BP Just Wants to Be Loved (and to Not Pay for the Gulf Oil Spill)
The folks over at British Petroleum want the world to know they feel real bad about that explosion and subsequent oil spill in the Gulf of Mexico back in 2010. Last week, the company even took out a nice-sized ad in The New York Times, The Wall Street Journal and The Washington Post saying as much.
Photo from Wikipedia
It seems they wanted to make it clear that they feel just terrible about that oil spill in the Gulf. Seriously. Even as they are fighting against paying out a whole bunch of money for that oil spill thing, BP still wants everyone to like them.
The company took out those full-page advertisements in the nation's largest newspapers to make their case that the formula being used to give out settlement payments is not valid, despite being upheld by a district judge earlier this year.
"Whatever you think about BP, we can all agree that it's wrong for anyone to take money they don't deserve," the ad stated.
The London-based company has had something of a rough time of it in the public image world since the Deepwater Horizon rig exploded in the Gulf of Mexico in April 2010, killing 11 workers and starting a massive oil spill that lasted for weeks as engineers struggled to figure out how exactly one goes about capping an oil well down at the bottom of the ocean.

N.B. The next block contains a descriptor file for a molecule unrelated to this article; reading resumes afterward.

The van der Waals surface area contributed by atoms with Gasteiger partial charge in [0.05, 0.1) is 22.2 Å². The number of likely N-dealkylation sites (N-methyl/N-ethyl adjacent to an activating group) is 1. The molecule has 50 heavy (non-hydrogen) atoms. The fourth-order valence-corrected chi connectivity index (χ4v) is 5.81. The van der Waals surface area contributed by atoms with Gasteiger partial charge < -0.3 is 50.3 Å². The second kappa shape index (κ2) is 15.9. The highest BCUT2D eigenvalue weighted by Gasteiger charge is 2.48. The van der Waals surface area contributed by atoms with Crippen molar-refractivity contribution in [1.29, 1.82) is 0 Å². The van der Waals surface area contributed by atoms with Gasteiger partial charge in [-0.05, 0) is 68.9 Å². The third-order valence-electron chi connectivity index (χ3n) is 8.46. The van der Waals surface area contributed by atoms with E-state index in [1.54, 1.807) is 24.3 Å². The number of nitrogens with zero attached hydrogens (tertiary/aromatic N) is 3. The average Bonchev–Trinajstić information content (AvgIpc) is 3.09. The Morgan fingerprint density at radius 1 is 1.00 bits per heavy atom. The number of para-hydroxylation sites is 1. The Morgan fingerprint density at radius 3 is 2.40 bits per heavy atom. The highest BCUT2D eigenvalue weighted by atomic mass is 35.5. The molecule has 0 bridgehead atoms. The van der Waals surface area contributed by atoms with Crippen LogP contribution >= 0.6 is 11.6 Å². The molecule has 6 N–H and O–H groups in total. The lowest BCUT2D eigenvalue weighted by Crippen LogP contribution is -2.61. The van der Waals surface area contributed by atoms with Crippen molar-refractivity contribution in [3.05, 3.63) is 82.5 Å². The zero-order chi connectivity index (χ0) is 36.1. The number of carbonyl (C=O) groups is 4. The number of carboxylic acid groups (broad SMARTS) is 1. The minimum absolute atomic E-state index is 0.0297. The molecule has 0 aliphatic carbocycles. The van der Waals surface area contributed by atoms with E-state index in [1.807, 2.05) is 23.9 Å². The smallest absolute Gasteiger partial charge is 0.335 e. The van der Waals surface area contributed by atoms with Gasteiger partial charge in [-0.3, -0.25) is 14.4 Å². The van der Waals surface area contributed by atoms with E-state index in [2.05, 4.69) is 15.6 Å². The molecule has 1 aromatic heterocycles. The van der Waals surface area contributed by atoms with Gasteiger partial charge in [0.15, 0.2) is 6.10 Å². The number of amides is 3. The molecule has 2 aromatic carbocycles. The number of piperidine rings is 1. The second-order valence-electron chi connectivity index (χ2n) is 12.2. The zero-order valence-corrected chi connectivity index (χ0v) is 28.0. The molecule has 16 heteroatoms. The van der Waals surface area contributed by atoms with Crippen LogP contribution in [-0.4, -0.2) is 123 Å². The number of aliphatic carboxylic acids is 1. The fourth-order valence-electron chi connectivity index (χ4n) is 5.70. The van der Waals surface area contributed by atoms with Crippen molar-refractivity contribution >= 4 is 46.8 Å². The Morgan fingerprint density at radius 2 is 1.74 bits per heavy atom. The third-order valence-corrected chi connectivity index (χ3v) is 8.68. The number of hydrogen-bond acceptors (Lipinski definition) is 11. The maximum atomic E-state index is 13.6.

Of course, the aftermath of one of the worst oil spills in history was a tango in the legal world where those impacted by the spill tried to get BP to pay up and BP lawyers did their best to try to keep the cost as low as possible. (This is a fish/swim, bird/fly, company/dodge situation - it's just how these things tend to go.)
In April, U.S. District Judge Carl Barbier agreed with a court-appointed claims administrator's interpretation of how the company was to pay out a multi-billion settlement to the plaintiffs. BP's lawyers appealed the decision which is now slated to be reviewed by the 5th U.S. Circuit Court of Appeals next Monday.
The thing is, BP just wants to be loved, or at least - and this is really a sensible strategy for any mammoth corporation - to be looked on by the public as a benign, caring public entity.
They even sponsored the 2012 London Olympics, noting in an advertisement that touted their efforts to offset the carbon footprint of the event by various means, including "energy-rich grasses" that emit less carbon when burned. (The TV spot also features South African runner Oscar Pistorious, among other athletes - you know the BP people must have been slapping hands to forehead about that now that the famed athlete, who runs on blades, has been accused of murdering his girlfriend.)